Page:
A recent, particularly strange seismic event took place close to the coast of Africa, leading scientists to a significant discovery. The event was the most massive volcano eruption that occurred underwater ever recorded. This eruption could also offer scientists an explanation to another weird seismic activity, a seismic hum that circled the world in November 2018. Until now, no one had any idea about what could have caused it.
What made seismic hum strange was that it vibrated at a single ultralow frequency, which is unusual since multiple frequencies usually accompany seismic waves. Even more, no “p-waves” or “s-waves” were detected. The most interesting detail about the event is that it made the island of Mayotte move a few inches south and then back up north.
Now, with the recently recorded underwater volcano eruption, scientists might be able to formulate an explanation. According to a statement made in Science magazine, the seismic hum was most likely the birth announcement of a new underwater volcano. The dimensions of the underwater volcano are quite impressive, being 800 m high. It is located about 50 km far from Mayottețs eastern coast, and it measures 5 km in length. What is even more impressive is that it emerged in only six months.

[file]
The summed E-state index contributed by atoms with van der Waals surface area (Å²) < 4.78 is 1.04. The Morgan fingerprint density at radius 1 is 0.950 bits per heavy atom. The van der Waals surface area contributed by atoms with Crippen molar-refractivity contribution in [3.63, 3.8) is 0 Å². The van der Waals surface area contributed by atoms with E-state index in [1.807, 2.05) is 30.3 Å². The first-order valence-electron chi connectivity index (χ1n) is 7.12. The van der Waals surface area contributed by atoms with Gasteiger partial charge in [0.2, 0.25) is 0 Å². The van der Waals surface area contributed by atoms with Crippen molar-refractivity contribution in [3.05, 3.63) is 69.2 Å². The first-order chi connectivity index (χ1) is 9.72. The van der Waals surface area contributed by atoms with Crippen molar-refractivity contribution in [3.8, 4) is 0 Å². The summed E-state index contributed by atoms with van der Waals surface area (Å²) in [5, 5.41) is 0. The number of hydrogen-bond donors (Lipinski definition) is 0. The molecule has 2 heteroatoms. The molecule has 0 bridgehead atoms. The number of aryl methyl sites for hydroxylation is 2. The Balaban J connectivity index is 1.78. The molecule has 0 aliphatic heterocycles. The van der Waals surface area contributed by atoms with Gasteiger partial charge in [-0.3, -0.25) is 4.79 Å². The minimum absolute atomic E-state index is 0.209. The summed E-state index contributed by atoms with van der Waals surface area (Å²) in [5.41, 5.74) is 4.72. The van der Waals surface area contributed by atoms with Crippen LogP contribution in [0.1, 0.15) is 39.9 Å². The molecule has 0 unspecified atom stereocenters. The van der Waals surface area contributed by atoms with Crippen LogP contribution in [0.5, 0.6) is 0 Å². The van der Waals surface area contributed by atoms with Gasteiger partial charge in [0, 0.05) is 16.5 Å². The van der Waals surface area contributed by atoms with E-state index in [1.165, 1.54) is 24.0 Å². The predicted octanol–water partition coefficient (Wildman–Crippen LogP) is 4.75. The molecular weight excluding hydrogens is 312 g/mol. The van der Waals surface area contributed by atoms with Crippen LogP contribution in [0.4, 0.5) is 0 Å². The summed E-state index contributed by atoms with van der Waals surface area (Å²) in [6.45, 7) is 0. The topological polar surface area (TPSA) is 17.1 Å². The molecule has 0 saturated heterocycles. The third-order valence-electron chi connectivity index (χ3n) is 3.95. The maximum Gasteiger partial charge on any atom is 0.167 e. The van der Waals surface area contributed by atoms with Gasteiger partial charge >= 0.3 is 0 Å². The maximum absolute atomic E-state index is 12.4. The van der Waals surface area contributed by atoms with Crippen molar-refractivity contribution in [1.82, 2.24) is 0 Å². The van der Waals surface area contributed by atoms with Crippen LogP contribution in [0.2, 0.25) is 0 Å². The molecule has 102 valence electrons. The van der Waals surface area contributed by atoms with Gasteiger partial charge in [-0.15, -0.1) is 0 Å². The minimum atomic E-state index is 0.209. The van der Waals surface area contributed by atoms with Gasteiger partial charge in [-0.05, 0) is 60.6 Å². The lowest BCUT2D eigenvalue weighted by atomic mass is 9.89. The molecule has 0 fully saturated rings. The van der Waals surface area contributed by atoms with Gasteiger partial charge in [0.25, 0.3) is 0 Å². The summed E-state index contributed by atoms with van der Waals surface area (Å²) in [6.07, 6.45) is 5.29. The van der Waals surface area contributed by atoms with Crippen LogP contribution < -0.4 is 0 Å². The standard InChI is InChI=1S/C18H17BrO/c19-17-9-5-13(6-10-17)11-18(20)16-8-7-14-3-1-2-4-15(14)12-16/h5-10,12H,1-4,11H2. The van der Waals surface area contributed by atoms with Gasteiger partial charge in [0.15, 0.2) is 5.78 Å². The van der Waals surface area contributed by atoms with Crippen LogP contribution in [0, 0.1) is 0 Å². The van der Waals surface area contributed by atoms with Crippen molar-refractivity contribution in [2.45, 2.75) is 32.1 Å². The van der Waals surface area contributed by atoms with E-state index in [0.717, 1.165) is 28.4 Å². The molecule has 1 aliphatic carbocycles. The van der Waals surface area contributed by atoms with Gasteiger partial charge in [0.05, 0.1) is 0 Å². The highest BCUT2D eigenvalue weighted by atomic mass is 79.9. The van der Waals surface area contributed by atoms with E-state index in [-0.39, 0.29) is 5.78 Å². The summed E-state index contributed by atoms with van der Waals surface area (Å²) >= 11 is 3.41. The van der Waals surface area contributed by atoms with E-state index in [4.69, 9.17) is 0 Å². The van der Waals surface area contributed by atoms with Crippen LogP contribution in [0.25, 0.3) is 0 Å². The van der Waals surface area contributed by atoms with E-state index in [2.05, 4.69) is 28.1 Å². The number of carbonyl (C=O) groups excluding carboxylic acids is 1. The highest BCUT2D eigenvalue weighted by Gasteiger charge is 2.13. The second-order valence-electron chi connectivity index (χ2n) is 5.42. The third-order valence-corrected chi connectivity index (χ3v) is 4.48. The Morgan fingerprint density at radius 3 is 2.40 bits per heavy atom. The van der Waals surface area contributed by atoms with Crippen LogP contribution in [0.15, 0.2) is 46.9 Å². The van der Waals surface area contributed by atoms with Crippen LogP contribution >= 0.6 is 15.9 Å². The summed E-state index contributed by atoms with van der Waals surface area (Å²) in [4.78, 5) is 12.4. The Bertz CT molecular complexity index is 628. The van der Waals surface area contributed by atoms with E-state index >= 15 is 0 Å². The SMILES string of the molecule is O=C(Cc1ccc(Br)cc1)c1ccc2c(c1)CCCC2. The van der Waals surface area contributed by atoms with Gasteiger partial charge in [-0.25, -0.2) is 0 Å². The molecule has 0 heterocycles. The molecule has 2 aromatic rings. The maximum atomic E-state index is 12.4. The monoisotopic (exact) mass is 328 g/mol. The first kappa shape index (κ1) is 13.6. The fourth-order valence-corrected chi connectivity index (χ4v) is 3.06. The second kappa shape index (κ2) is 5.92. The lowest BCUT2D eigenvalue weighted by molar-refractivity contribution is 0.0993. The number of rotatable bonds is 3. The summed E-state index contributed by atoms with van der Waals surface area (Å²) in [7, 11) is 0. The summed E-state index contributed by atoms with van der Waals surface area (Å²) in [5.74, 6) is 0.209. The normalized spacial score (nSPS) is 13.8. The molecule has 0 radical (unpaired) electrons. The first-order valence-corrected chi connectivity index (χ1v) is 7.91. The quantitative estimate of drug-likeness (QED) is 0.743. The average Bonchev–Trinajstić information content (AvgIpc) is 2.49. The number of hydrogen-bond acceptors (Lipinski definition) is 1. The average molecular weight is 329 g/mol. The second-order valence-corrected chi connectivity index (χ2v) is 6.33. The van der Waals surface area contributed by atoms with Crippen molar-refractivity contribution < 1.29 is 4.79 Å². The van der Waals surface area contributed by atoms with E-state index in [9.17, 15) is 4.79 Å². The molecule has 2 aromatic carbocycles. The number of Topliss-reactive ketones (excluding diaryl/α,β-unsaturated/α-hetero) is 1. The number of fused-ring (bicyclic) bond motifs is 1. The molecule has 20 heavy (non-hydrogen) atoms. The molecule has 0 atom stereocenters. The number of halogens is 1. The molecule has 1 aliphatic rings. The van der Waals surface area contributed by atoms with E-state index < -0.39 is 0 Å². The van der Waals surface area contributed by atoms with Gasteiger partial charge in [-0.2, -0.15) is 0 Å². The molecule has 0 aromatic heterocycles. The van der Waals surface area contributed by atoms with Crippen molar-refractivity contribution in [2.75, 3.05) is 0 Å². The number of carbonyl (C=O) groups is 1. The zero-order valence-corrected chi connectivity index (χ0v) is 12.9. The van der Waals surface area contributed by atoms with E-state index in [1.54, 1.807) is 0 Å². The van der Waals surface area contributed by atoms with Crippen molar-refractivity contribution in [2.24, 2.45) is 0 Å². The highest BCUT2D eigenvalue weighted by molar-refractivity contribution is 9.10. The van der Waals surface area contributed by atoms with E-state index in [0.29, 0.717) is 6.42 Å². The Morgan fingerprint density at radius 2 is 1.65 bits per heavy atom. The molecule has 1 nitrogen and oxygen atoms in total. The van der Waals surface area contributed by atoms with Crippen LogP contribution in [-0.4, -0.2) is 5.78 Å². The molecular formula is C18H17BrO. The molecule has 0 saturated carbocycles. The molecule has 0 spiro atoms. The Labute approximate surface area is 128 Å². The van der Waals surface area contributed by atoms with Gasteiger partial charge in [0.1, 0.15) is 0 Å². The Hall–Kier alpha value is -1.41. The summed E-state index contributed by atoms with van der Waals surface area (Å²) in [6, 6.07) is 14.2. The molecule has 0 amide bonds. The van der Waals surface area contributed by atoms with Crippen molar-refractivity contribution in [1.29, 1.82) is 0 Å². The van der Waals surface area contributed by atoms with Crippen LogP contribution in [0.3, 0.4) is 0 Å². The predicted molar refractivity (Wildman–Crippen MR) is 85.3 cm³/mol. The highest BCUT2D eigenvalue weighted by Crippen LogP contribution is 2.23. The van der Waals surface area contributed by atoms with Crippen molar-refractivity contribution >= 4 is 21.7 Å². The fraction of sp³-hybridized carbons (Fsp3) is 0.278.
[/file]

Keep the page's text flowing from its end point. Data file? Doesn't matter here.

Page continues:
Scientists Discover A New Underwater Volcano Off The Coast Of The Island Mayotte
The site was studied by an expedition led by Nathalie Feuillet, with the help of the research vessel Marion Dufresne, from the Institute of Geophysics in Paris (IPGP). Feuillet expressed her astonishment, saying, “We have never seen anything like this.”
Other clues also signaled the birth of the underwater volcano. Since the middle of last year, residents of Mayotte reportedly experienced more than 1,800 small earthquakes almost every day. A more significant seismic event also took place, shaking the island with a magnitude of 5.8 in May 2018. This was the most massive earthquake ever recorded in the area, according to National Geographic.
In addition to the weird “seismic hum,” there were other clues that something big was happening. The inhabitants of the French island of Mayotte reported feeling more than 1,800 little earthquakes almost daily since the middle of last year, including a sizeable magnitude-5.8 quake in May 2018, the largest ever recorded in the region, National Geographic reported.
Andre Blair s is the lead editor for Advocator.ca. He holds a B.A. in Psychology from the University of Toronto, and a Master of Science in Public Health (M.S.P.H.) from the School of Public Health, Department of Health Administration, at the University of North Carolina at Chapel Hill. Andre specializes in environmental health, but writes on a variety of issues.